Sun Microsystems chief executive has revealed that Apple will be using ZFS as the file system for the forthcoming OS X 10.5 Leopard that is due for launch in October.
At a company event in Washington DC on Wednesday, Schwartz said that Apple will officially reveal the technology at its World Wide Developer Conference (WWDC) that is scheduled for San Francisco next week.
Sun's Solaris is the world's first 128-bit file system, supporting 18 billion times the storage capacity of a current-generation 64-bit system. A zettabyte is equal to 1,024 exabytes or 1,000,000,000,000,000,000,000 bytes.
Sun developed the technology and has released it under an open source license. The file system is currently deployed in Sun's Solaris operating system.
The file system promises improved data integrity through a combination of features over Apple's current Journaled HFS+ file system. The technology does not overwrite data on a disk like current generation file systems, but saves the new data first and then deletes the information that it replaces.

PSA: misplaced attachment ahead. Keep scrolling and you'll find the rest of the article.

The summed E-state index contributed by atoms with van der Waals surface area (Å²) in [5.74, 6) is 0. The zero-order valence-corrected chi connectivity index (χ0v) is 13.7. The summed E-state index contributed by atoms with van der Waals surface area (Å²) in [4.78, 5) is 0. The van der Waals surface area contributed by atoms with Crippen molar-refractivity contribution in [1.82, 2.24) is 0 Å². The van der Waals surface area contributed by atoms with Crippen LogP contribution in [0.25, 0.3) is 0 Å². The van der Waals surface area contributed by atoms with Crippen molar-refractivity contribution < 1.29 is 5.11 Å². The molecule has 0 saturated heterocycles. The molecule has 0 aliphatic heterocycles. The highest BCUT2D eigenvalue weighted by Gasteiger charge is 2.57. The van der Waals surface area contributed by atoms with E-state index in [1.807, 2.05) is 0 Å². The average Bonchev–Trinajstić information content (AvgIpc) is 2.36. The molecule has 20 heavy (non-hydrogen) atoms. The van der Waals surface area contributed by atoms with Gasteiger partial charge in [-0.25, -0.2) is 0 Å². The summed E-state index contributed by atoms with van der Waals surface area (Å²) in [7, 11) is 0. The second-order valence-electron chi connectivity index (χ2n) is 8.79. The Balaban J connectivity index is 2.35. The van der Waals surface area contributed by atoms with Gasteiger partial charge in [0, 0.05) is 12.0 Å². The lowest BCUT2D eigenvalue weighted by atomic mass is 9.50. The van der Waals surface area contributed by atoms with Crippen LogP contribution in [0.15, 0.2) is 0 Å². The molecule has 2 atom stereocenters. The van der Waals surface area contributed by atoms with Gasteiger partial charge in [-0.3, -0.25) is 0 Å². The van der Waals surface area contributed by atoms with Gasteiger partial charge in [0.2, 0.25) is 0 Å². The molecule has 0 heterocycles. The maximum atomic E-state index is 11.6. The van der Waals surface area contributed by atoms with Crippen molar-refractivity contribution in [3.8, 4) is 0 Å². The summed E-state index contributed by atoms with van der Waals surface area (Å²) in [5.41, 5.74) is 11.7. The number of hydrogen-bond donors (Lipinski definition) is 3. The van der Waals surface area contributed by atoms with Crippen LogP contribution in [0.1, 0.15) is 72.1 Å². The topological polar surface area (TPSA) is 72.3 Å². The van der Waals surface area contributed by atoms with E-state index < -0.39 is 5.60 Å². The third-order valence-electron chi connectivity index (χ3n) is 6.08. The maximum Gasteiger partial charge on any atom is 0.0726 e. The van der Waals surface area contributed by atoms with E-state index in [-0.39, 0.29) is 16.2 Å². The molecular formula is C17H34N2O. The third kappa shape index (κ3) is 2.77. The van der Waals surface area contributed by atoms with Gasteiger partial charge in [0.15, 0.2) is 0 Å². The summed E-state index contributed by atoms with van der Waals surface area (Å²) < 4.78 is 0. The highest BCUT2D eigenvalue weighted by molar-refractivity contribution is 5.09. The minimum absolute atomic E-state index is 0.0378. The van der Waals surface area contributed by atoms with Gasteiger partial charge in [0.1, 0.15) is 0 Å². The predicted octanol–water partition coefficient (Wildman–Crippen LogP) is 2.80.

These features are likely to power abilities that let users restore documents and their operating system to a previous state. It also keeps a complete copy of all data on a second hard drive that functions. In case of a hard drive failure the user simply swaps out the broken drive for a new one and can continue to use the system without restoring any backups.
Sun touted Apple's plans to use ZFS in April 2006 in a mailing list.
Apple didn't respond to a request for comment. The company as a policy doesn't comment on products before they are released.
Sun confirms OS X Leopard file system switch
By Tom Sanders on Jun 8, 2007 12:59PM